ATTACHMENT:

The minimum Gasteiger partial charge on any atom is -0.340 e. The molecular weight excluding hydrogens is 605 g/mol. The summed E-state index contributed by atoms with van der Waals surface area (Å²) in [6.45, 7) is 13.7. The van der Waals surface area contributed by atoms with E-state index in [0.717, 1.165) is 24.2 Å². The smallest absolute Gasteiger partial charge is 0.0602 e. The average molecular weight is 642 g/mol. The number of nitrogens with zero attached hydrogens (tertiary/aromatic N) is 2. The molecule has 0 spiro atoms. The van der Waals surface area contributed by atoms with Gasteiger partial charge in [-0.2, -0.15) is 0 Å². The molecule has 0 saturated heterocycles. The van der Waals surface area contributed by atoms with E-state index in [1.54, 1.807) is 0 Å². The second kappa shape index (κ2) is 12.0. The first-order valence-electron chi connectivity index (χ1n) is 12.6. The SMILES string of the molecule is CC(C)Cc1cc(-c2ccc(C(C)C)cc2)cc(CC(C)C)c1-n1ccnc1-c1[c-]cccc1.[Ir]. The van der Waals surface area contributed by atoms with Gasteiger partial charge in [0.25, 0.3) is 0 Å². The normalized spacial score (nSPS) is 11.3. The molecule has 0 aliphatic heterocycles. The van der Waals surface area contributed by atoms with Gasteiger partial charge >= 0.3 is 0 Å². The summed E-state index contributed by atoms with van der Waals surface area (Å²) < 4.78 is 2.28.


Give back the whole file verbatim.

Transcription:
The minimum Gasteiger partial charge on any atom is -0.340 e. The molecular weight excluding hydrogens is 605 g/mol. The summed E-state index contributed by atoms with van der Waals surface area (Å²) in [6.45, 7) is 13.7. The van der Waals surface area contributed by atoms with E-state index in [0.717, 1.165) is 24.2 Å². The smallest absolute Gasteiger partial charge is 0.0602 e. The average molecular weight is 642 g/mol. The number of nitrogens with zero attached hydrogens (tertiary/aromatic N) is 2. The molecule has 0 spiro atoms. The van der Waals surface area contributed by atoms with Gasteiger partial charge in [-0.2, -0.15) is 0 Å². The molecule has 0 saturated heterocycles. The van der Waals surface area contributed by atoms with E-state index in [1.54, 1.807) is 0 Å². The second kappa shape index (κ2) is 12.0. The first-order valence-electron chi connectivity index (χ1n) is 12.6. The SMILES string of the molecule is CC(C)Cc1cc(-c2ccc(C(C)C)cc2)cc(CC(C)C)c1-n1ccnc1-c1[c-]cccc1.[Ir]. The van der Waals surface area contributed by atoms with Gasteiger partial charge in [0.25, 0.3) is 0 Å². The normalized spacial score (nSPS) is 11.3. The molecule has 0 aliphatic heterocycles. The van der Waals surface area contributed by atoms with Gasteiger partial charge >= 0.3 is 0 Å². The summed E-state index contributed by atoms with van der Waals surface area (Å²) < 4.78 is 2.28.